Richard Burger of The Peking Duck has rightly directed our attention to A.E. Clark’s recent essay on Mo Yan, “Mo Yan’s Middle Finger,” in which Clark analyzes the three stories Mo told in his Nobel lecture on December 7.
You’ll remember that the stories — obviously fables — came toward the end of Mo’s speech, called “Storytellers.” “Forget about everything else for one second,” I wrote at the time, “if you’re a fan of stories, just scroll down to the very end and read the three stories that finish the speech.”
The first, about fake crying, addresses Liu Xiaobo, according to Clark:
Apologists for the Communist Party of China often say that foreigners’ purported concern for human rights is a pretext for China-bashing. To put it personally: Mo Yan doesn’t care what happens to people like Liu Xiaobo, and he doesn’t believe you care either. To him, the clamor for rights is humbug and bullying like what he witnessed under Mao, and he asserts his right to stand aloof from it.
The second story contains obvious allusions to Liu as well — there’s an empty chair in Mo’s tale, after all – though Clark resists reading too much into it:
He wants to transcend a grievance, yet on this topic he has nothing but the grievance to express. One can recognize the classical rhetorical device of praeteritio, albeit in a specifically adolescent form: You didn’t notice my haircut, but I’m too mature to let that bother me. Let’s not even talk about how you forgot my birthday; I’m above that kind of thing.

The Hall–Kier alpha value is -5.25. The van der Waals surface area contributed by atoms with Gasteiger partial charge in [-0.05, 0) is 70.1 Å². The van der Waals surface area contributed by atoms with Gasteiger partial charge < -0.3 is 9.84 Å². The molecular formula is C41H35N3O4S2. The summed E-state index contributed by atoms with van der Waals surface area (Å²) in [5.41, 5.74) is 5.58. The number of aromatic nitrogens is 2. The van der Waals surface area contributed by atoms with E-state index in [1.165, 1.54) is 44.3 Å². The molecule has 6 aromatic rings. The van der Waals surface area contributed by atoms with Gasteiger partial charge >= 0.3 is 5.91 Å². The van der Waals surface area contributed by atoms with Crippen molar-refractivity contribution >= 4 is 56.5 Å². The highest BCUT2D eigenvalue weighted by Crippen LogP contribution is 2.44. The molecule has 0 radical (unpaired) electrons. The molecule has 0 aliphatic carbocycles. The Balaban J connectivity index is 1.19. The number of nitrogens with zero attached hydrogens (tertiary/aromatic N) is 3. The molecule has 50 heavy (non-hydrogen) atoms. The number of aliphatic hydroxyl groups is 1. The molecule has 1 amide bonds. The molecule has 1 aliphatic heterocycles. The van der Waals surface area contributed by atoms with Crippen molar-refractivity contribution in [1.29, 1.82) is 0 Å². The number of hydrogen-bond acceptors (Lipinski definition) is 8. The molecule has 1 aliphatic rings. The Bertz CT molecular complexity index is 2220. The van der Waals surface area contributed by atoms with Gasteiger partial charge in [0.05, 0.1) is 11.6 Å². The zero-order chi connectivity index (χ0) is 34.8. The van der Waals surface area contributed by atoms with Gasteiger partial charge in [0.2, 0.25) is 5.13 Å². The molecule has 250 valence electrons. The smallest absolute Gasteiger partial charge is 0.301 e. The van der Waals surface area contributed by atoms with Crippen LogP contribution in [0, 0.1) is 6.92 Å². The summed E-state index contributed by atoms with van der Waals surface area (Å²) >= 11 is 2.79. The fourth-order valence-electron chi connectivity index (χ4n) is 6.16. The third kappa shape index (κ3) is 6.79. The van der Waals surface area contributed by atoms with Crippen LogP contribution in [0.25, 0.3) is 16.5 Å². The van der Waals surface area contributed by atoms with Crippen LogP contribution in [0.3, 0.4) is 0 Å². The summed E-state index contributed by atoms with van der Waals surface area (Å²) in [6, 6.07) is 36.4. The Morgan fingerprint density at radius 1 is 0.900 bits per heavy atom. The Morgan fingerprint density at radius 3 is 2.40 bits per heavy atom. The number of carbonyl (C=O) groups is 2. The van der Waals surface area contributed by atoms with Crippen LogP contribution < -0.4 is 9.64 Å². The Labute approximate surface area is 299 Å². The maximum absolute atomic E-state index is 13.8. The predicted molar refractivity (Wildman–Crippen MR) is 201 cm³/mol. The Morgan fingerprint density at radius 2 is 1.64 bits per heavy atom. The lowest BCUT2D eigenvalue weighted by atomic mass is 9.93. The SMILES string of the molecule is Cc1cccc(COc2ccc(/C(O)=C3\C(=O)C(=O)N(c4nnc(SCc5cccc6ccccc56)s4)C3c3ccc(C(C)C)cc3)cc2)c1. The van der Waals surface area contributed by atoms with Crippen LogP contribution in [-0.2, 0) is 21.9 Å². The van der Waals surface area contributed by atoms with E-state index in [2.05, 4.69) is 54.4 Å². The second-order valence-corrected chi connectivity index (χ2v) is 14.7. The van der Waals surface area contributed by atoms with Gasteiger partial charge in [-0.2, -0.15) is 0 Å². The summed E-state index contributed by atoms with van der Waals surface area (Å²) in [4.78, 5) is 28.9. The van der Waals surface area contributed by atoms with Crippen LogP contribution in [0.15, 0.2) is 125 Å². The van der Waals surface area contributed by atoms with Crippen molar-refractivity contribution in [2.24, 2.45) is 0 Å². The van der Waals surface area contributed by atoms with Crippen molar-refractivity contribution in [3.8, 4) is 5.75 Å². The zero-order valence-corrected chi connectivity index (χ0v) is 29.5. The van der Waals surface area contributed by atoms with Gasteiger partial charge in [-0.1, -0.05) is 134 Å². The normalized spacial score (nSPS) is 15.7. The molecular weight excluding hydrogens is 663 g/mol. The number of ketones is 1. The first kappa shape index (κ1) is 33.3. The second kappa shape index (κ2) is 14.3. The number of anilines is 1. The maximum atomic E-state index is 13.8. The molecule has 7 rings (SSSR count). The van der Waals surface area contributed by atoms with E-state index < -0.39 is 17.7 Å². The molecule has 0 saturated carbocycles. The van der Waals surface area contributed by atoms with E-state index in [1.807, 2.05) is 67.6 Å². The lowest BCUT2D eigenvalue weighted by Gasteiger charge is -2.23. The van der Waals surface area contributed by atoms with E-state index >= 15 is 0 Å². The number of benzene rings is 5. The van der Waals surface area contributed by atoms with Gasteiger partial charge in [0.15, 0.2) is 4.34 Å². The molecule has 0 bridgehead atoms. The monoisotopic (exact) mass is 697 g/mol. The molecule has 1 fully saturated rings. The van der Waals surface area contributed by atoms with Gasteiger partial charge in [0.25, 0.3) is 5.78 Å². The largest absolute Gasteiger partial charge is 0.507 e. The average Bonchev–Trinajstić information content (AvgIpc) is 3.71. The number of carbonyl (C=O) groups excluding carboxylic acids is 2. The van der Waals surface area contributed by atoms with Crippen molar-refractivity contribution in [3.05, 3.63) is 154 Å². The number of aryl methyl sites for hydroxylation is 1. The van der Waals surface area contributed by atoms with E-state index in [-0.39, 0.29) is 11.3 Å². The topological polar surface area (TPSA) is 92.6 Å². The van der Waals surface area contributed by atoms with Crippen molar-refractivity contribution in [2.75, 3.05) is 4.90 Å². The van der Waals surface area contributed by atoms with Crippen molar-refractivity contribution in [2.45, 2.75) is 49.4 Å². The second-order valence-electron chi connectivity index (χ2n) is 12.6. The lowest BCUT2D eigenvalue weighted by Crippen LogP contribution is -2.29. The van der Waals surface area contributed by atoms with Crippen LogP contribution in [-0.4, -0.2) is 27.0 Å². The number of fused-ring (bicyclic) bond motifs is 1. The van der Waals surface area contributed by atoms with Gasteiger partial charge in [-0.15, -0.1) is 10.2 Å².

Finally we get to the third story, probably the most important. Clark again:
In a speech where the first-person-singular pronoun appears more than three hundred times, when a lone figure appears in a parable one may guess that the storyteller is referring to himself. That, plus the manifest emphasis on the moralism of the bricklayers who cast him out, suggests an interpretation. The storm represents social stress and human suffering, perhaps specifically such as the Chinese people have endured in modern times. The temple stands for a moralistic and illusionary system of values in which many take refuge. The bricklayers are writers and artists. The outcast is Mo Yan, whose mind has departed from the constricting framework of moralistic thinking and who on that account is condemned by some. The other bricklayers are his contemporaries in the arts who seek to hold him accountable for imperfections in Chinese society and would reject him as unworthy. The ostracism has not actually happened (and in the case of a Nobel prizewinner it is a bit of a stretch even to imagine it) but Mo Yan may feel it is the goal toward which the attacks on him are tending. He is saying to those who have called him a sellout or a tool of the regime and would place him beyond the pale: “Fine, cast me out. I’m finished with your values. Don’t preach to me about the writer’s moral responsibility. Your morality is flawed and it will bring ruin upon you if you persist in it. I am, luckily, a pragmatist, and pragmatism has served me well.”
Clark notes that “sometimes what we’ve got is a conflict of core interests or a clash of mutually exclusive values, which no amount of communication will resolve.” We have to believe that Mo Yan recognizes this, and perhaps that’s why he chooses, sometimes, to say nothing.